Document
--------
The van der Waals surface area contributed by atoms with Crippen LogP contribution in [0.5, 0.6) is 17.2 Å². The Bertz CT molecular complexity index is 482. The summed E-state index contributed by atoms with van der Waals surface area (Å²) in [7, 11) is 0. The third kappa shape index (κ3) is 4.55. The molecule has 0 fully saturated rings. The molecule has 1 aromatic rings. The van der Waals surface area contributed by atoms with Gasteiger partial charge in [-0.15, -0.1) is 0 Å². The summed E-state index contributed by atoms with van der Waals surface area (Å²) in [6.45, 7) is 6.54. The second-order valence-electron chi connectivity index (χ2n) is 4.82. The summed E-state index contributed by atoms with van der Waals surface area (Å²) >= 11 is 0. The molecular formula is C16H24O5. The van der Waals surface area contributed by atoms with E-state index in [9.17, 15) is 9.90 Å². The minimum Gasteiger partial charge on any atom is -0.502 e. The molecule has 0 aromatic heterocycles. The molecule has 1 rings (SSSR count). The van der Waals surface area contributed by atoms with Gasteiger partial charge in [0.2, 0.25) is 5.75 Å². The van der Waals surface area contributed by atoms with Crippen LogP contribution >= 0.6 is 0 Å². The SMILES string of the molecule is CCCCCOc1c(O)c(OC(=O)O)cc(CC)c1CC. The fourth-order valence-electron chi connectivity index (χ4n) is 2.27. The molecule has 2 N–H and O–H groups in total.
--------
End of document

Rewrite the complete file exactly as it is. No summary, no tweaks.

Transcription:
The van der Waals surface area contributed by atoms with Crippen LogP contribution in [0.5, 0.6) is 17.2 Å². The Bertz CT molecular complexity index is 482. The summed E-state index contributed by atoms with van der Waals surface area (Å²) in [7, 11) is 0. The third kappa shape index (κ3) is 4.55. The molecule has 0 fully saturated rings. The molecule has 1 aromatic rings. The van der Waals surface area contributed by atoms with Gasteiger partial charge in [-0.15, -0.1) is 0 Å². The summed E-state index contributed by atoms with van der Waals surface area (Å²) in [6.45, 7) is 6.54. The second-order valence-electron chi connectivity index (χ2n) is 4.82. The summed E-state index contributed by atoms with van der Waals surface area (Å²) >= 11 is 0. The molecular formula is C16H24O5. The van der Waals surface area contributed by atoms with E-state index in [9.17, 15) is 9.90 Å². The minimum Gasteiger partial charge on any atom is -0.502 e. The molecule has 0 aromatic heterocycles. The molecule has 1 rings (SSSR count). The van der Waals surface area contributed by atoms with Gasteiger partial charge in [0.2, 0.25) is 5.75 Å². The van der Waals surface area contributed by atoms with Crippen LogP contribution >= 0.6 is 0 Å². The SMILES string of the molecule is CCCCCOc1c(O)c(OC(=O)O)cc(CC)c1CC. The fourth-order valence-electron chi connectivity index (χ4n) is 2.27. The molecule has 2 N–H and O–H groups in total.